Friday, 23 January 2009


Mickey Rourke has lived an interesting life – former boxer, dysfunctional actor and plastic surgery that would make Jackie Stallone weep in the morning and Sloth from The Goonies quite proud.

It is not surprising then that an actor who has spent around 20 years hiding from big roles choosing character-based drama ‘The Wrestler’ as his comeback project.

Set in present day New Jersey, Rourke plays Randy ‘The Ram’ Robinson – a former professional Wrestler who has fallen into the grimy, low-paid weekend wrestling circuit. Can you see the comparison? Double Team anyone?

To make matters worse, a sudden heart attack threatens his chances of a comeback career fighting his most notable opponent to date The Ayatollah – whose previous match in the 80s sold out Madison Square Garden.

So, what does every wrestler do with a bit of spare time on their hands? Well Ram decides to build bridges with his teenage daughter Stephanie (played by Thirteen’s Evan Rachel Wood) and woo sexy stripper, Cassidy (Marisa Tomei) while he figures out if the fight is really worth it.

Directed by Requiem of a Dream’s Darren Aronofsky, it becomes evident pretty clear that this film is not going to be for the faint-hearted. Instead, it is a dark, deep look at the world behind the wrestler – not too dissimilar from the 1999 documentary Beyond the Mat – with Aronofsky capturing the authenticity by following Rourke with a hand-held camera.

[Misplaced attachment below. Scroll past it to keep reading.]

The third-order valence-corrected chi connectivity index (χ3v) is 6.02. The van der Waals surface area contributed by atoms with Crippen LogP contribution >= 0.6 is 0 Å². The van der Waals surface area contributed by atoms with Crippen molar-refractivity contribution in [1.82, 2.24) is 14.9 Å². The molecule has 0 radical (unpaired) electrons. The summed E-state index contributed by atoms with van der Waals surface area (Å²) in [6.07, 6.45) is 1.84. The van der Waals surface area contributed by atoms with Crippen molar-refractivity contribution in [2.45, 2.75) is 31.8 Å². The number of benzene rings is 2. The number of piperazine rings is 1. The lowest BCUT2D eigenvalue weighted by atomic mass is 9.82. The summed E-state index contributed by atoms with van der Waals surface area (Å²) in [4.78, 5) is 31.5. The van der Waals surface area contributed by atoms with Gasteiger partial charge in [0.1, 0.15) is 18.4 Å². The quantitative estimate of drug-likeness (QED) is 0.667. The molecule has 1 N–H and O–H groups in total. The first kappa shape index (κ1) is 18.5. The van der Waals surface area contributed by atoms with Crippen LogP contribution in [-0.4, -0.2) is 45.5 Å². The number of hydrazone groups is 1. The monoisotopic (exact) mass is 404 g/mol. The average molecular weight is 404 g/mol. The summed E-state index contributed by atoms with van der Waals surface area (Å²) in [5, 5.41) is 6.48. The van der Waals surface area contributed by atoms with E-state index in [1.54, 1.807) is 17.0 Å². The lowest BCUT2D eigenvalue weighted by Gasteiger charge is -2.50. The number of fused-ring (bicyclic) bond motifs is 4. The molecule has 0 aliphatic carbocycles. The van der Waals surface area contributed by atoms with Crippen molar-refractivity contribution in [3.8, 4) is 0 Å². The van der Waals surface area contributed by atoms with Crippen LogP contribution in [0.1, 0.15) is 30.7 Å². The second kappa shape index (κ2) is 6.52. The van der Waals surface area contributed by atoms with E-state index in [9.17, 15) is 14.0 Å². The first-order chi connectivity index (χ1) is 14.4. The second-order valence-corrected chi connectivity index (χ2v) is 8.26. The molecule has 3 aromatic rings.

There is no doubt that Rourke has created an unbelievable character with the help of Robert D. Siegel’s fine script. Rourke plays a character while tough and controlled on the outside, is a lost and sensitive soul drawn back to the love and acceptance he receives from the crowd compared to that in his real life.

But Rourke (nominated for Best Actor at this year’s Oscars) is far from the film’s main talking point. Marisa Tomei (My Cousin Vinny, In the Bedroom) is more than worthy of her Oscar nomination for Best Supporting Actress as a tough-talking stripper afraid to get too close to anyone, especially Ram.

Fans of wrestling will probably hate it – the fights are brutal but limited - but for those willing to open their heart to The Wrestler will not be disappointed. It is a gritty tale guaranteed to rope you in.

Rating: * * * *

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